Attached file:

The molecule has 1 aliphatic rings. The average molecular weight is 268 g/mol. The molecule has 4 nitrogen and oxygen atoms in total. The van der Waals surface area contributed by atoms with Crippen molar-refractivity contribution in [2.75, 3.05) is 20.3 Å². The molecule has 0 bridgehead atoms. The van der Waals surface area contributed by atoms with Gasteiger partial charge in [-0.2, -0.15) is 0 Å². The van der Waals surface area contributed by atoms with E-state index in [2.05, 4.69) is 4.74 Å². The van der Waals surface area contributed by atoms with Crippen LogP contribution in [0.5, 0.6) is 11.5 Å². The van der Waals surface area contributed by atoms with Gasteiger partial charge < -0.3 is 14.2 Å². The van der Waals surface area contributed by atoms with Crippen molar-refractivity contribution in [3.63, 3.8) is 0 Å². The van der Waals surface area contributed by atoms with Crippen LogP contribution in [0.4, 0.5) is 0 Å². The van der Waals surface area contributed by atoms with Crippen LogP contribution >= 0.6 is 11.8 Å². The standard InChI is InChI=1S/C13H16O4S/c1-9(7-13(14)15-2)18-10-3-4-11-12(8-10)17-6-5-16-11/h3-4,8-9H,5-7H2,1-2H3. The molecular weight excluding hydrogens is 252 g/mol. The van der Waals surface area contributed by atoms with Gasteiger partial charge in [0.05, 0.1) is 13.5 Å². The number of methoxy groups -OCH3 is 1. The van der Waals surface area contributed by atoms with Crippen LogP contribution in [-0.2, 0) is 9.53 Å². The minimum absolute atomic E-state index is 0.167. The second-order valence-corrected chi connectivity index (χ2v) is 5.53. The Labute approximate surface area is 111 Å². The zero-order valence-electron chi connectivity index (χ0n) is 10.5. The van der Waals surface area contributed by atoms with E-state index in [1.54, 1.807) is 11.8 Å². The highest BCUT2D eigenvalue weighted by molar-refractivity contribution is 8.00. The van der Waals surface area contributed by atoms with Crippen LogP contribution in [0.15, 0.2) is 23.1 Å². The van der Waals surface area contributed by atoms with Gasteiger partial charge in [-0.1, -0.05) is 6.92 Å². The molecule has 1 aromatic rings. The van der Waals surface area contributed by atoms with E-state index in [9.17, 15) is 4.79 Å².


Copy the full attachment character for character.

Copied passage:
The molecule has 1 aliphatic rings. The average molecular weight is 268 g/mol. The molecule has 4 nitrogen and oxygen atoms in total. The van der Waals surface area contributed by atoms with Crippen molar-refractivity contribution in [2.75, 3.05) is 20.3 Å². The molecule has 0 bridgehead atoms. The van der Waals surface area contributed by atoms with Gasteiger partial charge in [-0.2, -0.15) is 0 Å². The van der Waals surface area contributed by atoms with E-state index in [2.05, 4.69) is 4.74 Å². The van der Waals surface area contributed by atoms with Crippen LogP contribution in [0.5, 0.6) is 11.5 Å². The van der Waals surface area contributed by atoms with Gasteiger partial charge < -0.3 is 14.2 Å². The van der Waals surface area contributed by atoms with Crippen molar-refractivity contribution in [3.63, 3.8) is 0 Å². The van der Waals surface area contributed by atoms with Crippen LogP contribution in [0.4, 0.5) is 0 Å². The van der Waals surface area contributed by atoms with Crippen LogP contribution >= 0.6 is 11.8 Å². The standard InChI is InChI=1S/C13H16O4S/c1-9(7-13(14)15-2)18-10-3-4-11-12(8-10)17-6-5-16-11/h3-4,8-9H,5-7H2,1-2H3. The molecular weight excluding hydrogens is 252 g/mol. The van der Waals surface area contributed by atoms with Gasteiger partial charge in [0.05, 0.1) is 13.5 Å². The number of methoxy groups -OCH3 is 1. The van der Waals surface area contributed by atoms with Crippen LogP contribution in [-0.2, 0) is 9.53 Å². The minimum absolute atomic E-state index is 0.167. The second-order valence-corrected chi connectivity index (χ2v) is 5.53. The Labute approximate surface area is 111 Å². The zero-order valence-electron chi connectivity index (χ0n) is 10.5. The van der Waals surface area contributed by atoms with E-state index in [1.54, 1.807) is 11.8 Å². The highest BCUT2D eigenvalue weighted by molar-refractivity contribution is 8.00. The van der Waals surface area contributed by atoms with Crippen LogP contribution in [0.15, 0.2) is 23.1 Å². The van der Waals surface area contributed by atoms with Gasteiger partial charge in [-0.1, -0.05) is 6.92 Å². The molecule has 1 aromatic rings. The van der Waals surface area contributed by atoms with E-state index in [9.17, 15) is 4.79 Å².